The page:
Chicago Cardinals Hall of Famer dies at 100

ATLANTA — Pro Football Hall of Famer Charley Trippi, the Heisman Trophy runner-up in Georgia who then led the Chicago Cardinals to the NFL championship in 1947, died Wednesday. He was 100 years old.

The University of Georgia announced that Trippi passed away peacefully at his home in Athens.

Trippi was one of the most versatile players in football, occupying several positions in attacking, defensive and special teams. He is the only member of the Pro Football Hall of Fame to have rushed for 1,000 yards, receiving and passing in his career.

The son of a Pennsylvania coal miner, Trippi had a simple explanation for his dazzling array of skills.

“In those days, the more things a player did, the more salary he could demand,” Trippi said, according to his biography at the Pro Football Hall of Fame. “I could run, kick, pass and catch, and that made me valuable property.”

Trippi played college football in Georgia in the 1940s, his career interrupted by a stint in the military during World War II. He led the Bulldogs to a Rose Bowl victory, finished second to Army’s Glenn Davis for the 1946 Heisman Trophy, and was the Cardinals’ first draft pick.

He then played in the “Dream Backfield” for the Cardinals, leading the franchise to an NFL championship in 1947. The franchise, which moved to St. Louis in 1960 and to its current home in Arizona in 1988, never has not won another title since.

“If you know anything about his Georgia legend, you know he was maybe the greatest all-around football player on our campus,” Bulldogs coach Kirby Smart said. “Many historians and observers have said that, and reading about him, I understand why.”

On December 14, 2021, Trippi may have celebrated the crowning achievement of a remarkable life. He turned 100, becoming the second member of the Pro Football Hall of Fame to reach the century mark. Clarence “Ace” Parker died on November 6, 2013 at age 101.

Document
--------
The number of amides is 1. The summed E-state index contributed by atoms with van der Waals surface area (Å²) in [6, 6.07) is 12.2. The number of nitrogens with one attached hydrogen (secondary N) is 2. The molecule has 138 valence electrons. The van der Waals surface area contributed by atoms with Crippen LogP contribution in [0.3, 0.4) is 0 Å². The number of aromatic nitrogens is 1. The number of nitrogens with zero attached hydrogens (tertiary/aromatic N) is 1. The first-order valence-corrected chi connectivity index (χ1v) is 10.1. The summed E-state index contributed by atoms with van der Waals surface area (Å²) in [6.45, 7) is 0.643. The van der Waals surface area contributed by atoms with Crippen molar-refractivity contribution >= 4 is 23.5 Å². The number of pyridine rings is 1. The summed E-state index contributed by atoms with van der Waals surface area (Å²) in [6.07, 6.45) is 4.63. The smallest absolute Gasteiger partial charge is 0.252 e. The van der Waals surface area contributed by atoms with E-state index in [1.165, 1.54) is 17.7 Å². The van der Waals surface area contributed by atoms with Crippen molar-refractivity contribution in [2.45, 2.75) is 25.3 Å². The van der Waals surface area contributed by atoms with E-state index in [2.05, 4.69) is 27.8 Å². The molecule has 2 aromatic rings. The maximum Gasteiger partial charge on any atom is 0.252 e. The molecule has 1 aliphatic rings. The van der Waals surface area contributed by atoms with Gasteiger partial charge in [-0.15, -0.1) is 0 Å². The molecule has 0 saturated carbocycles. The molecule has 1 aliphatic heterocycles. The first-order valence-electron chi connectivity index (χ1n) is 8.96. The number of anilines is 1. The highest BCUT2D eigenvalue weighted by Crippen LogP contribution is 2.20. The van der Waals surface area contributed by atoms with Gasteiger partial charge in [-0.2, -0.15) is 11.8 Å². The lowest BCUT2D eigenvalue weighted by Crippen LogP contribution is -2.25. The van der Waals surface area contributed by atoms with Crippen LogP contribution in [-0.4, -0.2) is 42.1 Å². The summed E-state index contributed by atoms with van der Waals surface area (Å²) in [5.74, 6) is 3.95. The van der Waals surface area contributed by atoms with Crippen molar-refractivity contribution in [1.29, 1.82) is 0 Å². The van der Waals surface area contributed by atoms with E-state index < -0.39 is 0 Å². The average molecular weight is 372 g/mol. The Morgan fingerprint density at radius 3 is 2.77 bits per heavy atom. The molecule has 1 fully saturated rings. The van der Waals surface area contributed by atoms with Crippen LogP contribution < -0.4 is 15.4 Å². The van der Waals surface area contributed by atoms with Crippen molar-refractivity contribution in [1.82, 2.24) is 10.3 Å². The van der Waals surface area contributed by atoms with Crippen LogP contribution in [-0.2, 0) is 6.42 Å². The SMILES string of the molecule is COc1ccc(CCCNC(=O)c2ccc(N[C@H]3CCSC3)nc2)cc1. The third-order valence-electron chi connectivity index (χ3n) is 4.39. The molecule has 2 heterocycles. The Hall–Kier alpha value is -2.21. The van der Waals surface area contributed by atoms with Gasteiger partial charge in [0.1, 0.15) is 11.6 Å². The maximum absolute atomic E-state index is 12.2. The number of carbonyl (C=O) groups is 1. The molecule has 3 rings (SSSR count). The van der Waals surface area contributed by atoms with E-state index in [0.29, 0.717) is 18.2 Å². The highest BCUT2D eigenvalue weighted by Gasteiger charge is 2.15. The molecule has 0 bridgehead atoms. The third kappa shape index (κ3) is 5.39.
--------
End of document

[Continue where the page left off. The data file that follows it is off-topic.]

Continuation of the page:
Smart was among those who stopped by Trippi to help celebrate with a cake topped with 100 candles. Despite his fragile health, Trippi managed to blow them all up.

“Being such a good second effort athlete, he wouldn’t stop until he destroyed them all,” Smart said. “I was really fulfilled.”

Charles Louis Trippi was born in Pittston, Pennsylvania just as America was entering the golden age of sports in the 1920s.

According to an oft-repeated story, Trippi’s family couldn’t afford to buy him soccer cleats, but he kicked so well in his regular shoes that his high school coach, Paul Shebby, stepped in to make the purchase. One day in punt formation, after snapper passed the ball over Trippi’s head, he ran to pick it up and made his way to a touchdown that showed he was much more than a one-dimensional player.

Trippi received a scholarship to play for the Bulldogs through his connections to a Coke bottler — who was also a Georgia alumnus — in Wilkes-Barre, Pennsylvania.

As a sophomore in 1942, he played on a Georgia team led by Heisman Trophy winner Frank Sinkwich. In a 75-0 rout of rival Florida, Trippi ran for two touchdowns, threw another and scored a fourth on an interception return. Georgia finished 11-1 and was chosen as the national champion in multiple polls, although the Bulldogs were No. 2 in the Associated Press rankings behind Ohio State.

Georgia capped off the season with a 9-0 victory over UCLA in the Rose Bowl. Trippi carried 27 times for 115 yards, also handled passes and clearances, and was retroactively named the game’s most valuable player when the award was established in 1953.

Trippi missed the entire 1944 season and part of 1945 serving in the military. He returned to Georgia to complete his college career in 1946.

Also a stellar baseball player, Trippi played one season with the Atlanta Crackers, a powerhouse minor league franchise at the time. He hit .334 in 106 games while drawing large crowds to Ponce de Leon Park. Even though several big league teams tried to sign him, Trippi decided that football offered his best chance of success.